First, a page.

>>
Thanks for helping

>>1987792
>Do you have any way to cut a groove for the boards to sit in
I think I have a hand plane somewhere, but I was hoping not to as that would probably add twice the time to the project
>salt in the glue
neat

>>1987800
>#9 in a reasonable length
I have five pounds of #8x3" 'Coarse Thread' and 30ish #10x3.5" 'General Purpose', with drilled holes before hand
>a single 2x4 applied diagonally one the side
Might do that over the plywood because they're suppose to have a use as shelving as well. Was additionally planning on buying a bunch of metal hanging strap to both secure the loft bed to studs in the wall and to this for stability

>>1987814
>usually allow up to three cuts per piece of lumber you buy.
Ah fug. At least that'll let me get it into my car
>I wouldn't worry about this too much.
oh good
>And use a driver instead of a drill if you can.
Can you expand on this? I was planning on using a power drill with drill bits and driver bits
>Spray paint
That's a good point. Will avoid for now.
>>
File: IMG_20201228_223844.jpg (2.05 MB, 3268x4017)
2.05 MB
2.05 MB JPG
>>1987641
Here's a pic so you guys can see what I'm talking about.
>>
>>1988707
Try taking lighter passes increasing the depth with each time and moving much much slower. I even do this with even $100 carbide bits.
>>
>>1988707
too much speed moving through a router cut will burn wood contributes to this as well. density of a wood figures in too. suggest to practice cuts into scrap piece to get bit depth and move speed right
>>
>>1988764
>>1988778
Alright, thanks for the tips. I'll try that in a few days. It was like a storm of wood dust while I was using it, I'm going to have to figure out some sort of system to fix that. Which I'm guessing will just be the shop vac tube with a weight or something near the workpiece. Should I do 1/2 depth passes or 1/4 depth?
What type of wood do you guys prefer to use a router on? I want to make some picture frames and signs.
>>
Any ideas how to make the end an even level?
Was cut by circular saw but in two parts which made 2 uneven levels
>>
>>1958712
will wobble side to side yyo need some diagonal bracing lad. triangles.
>>
What size is the depth adjustment bolt on most hand planes? I need to fix the thread on the knob because one side won't go all the way in. I was just at a hardware store and tried every size bolt they have and nothing worked?
>>
>>1988707
Roman ogee is normally a route you see on trimwork like baseboard. I use a 1/16" straight bit a lot for carving out inlays, a 1/2" roundover for speaker cabinet edges, and flush cut bits come in handy all the time when you're using a pattern or just want two things to be the same.

There's kind of a tempo to sending the router through the material to prevent burning. I also don't like to hog the entire amount of material out in one pass. With plywood it's very easy to blow out the veneer surface layer, so it's interesting you haven't run into this.

You can do box joints and doves with some practice and the right jig. Good luck and stay on it.
>>
>>1990105
Vintage stanleys?b 9/32 24tpi reverse threaded. You'll find more taps/die sets than available rods.
>>
>>1990202
what should i do to fix this? new knob?
>>
>>1952579
Isn't that true of all miter saws? They're more for rough and finish carpentry, where tolerances are +/- 1/16 in because it will get puttied and painted anyway?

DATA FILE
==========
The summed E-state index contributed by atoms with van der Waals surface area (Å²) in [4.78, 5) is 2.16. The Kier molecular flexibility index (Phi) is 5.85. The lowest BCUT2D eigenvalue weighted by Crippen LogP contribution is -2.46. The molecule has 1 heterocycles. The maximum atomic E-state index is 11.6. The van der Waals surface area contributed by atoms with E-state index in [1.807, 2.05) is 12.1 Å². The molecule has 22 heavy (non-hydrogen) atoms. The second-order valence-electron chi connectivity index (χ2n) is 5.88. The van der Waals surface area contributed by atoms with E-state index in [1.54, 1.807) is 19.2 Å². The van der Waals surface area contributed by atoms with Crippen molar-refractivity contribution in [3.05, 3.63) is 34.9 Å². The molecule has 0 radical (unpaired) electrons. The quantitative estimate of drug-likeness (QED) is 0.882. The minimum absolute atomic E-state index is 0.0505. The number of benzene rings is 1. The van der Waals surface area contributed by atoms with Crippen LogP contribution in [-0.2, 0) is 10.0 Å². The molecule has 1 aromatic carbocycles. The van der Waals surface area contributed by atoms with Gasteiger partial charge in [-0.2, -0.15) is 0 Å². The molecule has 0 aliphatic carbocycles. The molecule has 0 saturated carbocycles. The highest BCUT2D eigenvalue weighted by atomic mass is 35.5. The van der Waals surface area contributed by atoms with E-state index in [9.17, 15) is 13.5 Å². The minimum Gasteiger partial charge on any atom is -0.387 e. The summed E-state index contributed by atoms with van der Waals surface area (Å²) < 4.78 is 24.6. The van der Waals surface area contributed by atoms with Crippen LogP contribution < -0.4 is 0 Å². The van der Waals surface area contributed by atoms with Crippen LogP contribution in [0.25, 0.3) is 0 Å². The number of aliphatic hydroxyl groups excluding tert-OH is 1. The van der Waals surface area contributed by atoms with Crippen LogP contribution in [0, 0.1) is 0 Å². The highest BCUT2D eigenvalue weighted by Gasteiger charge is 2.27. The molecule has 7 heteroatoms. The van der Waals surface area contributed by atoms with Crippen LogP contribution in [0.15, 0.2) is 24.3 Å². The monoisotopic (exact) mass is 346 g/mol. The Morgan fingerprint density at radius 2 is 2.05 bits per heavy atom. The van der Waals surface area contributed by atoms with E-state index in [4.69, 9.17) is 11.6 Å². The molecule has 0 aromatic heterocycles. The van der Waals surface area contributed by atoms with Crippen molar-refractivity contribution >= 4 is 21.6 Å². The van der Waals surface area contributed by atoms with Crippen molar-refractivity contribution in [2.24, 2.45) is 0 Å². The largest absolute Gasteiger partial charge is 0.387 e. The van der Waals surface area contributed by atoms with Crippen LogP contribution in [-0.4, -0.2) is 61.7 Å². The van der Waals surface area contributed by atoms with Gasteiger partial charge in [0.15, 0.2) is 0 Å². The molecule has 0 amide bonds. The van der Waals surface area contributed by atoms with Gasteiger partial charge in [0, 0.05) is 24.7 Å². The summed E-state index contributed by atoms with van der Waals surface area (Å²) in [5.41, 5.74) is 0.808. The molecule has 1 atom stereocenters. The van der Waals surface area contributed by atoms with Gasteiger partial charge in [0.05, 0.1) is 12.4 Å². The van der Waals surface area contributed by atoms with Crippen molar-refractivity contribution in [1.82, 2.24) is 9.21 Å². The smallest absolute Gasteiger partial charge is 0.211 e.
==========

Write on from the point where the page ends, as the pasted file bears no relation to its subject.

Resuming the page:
>>
>>1959287
Not to be a safety fag but i wouldn't use a saw without a splitter. Doesnt get in the way and it's cheap insurance against a nasty injury. I also play guitar and want to keep all 10 fingers.
>>
>>1954379
I'd get a router or at least circ saw to cut the dadoes for the shelves. Then rip it in half to get the two sides of the shelving. If we're talking free standing and not built in that is.

That australian boomer dude on twitter had a pretty good video series about making a bookshelf, and he showed how to do each step with multiple different tools. Like for cutting dadoes he did it with a hand tool router, saw and chisel, power router and i think a table saw.
>>
>>1990211
What threads are woobly? the rod or knob? If its a brass knob it should take a crude re-threading from the steel threaded rod (anti-clockwise to tighten). A donor plane with missing Iron/broken tote is about the same cost as some single use taps and 9/32 thread repair files.
>>
>>1990322
the front threads on the knob, the bolt is fine, i can thread it backwards its just not long enough to get it to the front of the knob to try and fixing the threading. I just bought 8 planes from estate sale so I'll combine parts. probably get the threading bit down the road. thanks
>>
File: Snapchat-206937457~2.jpg (306 KB, 1920x1080)
306 KB
306 KB JPG
Question similar to >>1972108

I have an outdoor cat who loves hanging out with me in the garage. I'm getting a bunch of new saws and tools as a late Christmas gift which means I can finally get into woodworking. Should I be worried about her being around all the saw dust and such? Pic related, her inspecting a new workbench I also got for Christmas
>>
>>1990260
I'm going to get one. The damn thing shot another piece of wood out today, luckily it was a small one and missed me.
>>
>>1990503
The power equipment might be loud enough to scare her away when it's on. But think of her tiny little lungs and imagine all that dust. Maybe you should invest in a simple dust collection system.
>>
File: Snapchat-357354666.jpg (771 KB, 1152x2170)
771 KB
771 KB JPG
>>1990503
The dust will kill her or end her life sooner than it should. There are retards that put 'free animal bedding' all the time on CL and FBMP. A girls parents who I rode horses with used some for about 6 months and it put their horse into collick and killed it. Wood shavings are fine for animals for dust will kill em